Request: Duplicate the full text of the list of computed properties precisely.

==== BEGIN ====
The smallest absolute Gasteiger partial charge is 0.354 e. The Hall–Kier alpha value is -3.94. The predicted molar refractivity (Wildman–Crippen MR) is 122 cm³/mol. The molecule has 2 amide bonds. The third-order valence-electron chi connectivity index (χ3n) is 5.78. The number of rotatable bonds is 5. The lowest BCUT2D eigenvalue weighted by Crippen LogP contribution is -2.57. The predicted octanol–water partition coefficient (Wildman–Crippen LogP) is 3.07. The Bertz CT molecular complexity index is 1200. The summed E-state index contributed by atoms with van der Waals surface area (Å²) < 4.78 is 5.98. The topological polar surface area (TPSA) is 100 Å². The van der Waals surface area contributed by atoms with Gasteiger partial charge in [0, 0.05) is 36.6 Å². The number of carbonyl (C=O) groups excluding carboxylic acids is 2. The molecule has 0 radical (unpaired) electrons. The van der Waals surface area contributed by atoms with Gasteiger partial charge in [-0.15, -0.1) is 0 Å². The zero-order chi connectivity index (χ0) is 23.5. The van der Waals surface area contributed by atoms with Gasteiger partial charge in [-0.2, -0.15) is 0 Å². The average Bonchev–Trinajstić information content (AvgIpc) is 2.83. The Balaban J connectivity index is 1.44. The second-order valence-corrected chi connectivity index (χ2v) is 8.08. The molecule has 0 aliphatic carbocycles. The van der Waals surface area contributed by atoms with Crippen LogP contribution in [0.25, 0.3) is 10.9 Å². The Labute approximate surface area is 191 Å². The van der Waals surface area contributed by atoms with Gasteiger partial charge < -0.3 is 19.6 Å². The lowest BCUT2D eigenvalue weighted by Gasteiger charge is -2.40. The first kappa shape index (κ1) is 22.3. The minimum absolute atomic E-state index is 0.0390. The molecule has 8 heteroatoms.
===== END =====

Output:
The smallest absolute Gasteiger partial charge is 0.354 e. The Hall–Kier alpha value is -3.94. The predicted molar refractivity (Wildman–Crippen MR) is 122 cm³/mol. The molecule has 2 amide bonds. The third-order valence-electron chi connectivity index (χ3n) is 5.78. The number of rotatable bonds is 5. The lowest BCUT2D eigenvalue weighted by Crippen LogP contribution is -2.57. The predicted octanol–water partition coefficient (Wildman–Crippen LogP) is 3.07. The Bertz CT molecular complexity index is 1200. The summed E-state index contributed by atoms with van der Waals surface area (Å²) < 4.78 is 5.98. The topological polar surface area (TPSA) is 100 Å². The van der Waals surface area contributed by atoms with Gasteiger partial charge in [0, 0.05) is 36.6 Å². The number of carbonyl (C=O) groups excluding carboxylic acids is 2. The molecule has 0 radical (unpaired) electrons. The van der Waals surface area contributed by atoms with Gasteiger partial charge in [-0.15, -0.1) is 0 Å². The zero-order chi connectivity index (χ0) is 23.5. The van der Waals surface area contributed by atoms with Gasteiger partial charge in [-0.2, -0.15) is 0 Å². The average Bonchev–Trinajstić information content (AvgIpc) is 2.83. The Balaban J connectivity index is 1.44. The second-order valence-corrected chi connectivity index (χ2v) is 8.08. The molecule has 0 aliphatic carbocycles. The van der Waals surface area contributed by atoms with Crippen LogP contribution in [0.25, 0.3) is 10.9 Å². The Labute approximate surface area is 191 Å². The van der Waals surface area contributed by atoms with Gasteiger partial charge < -0.3 is 19.6 Å². The lowest BCUT2D eigenvalue weighted by Gasteiger charge is -2.40. The first kappa shape index (κ1) is 22.3. The minimum absolute atomic E-state index is 0.0390. The molecule has 8 heteroatoms.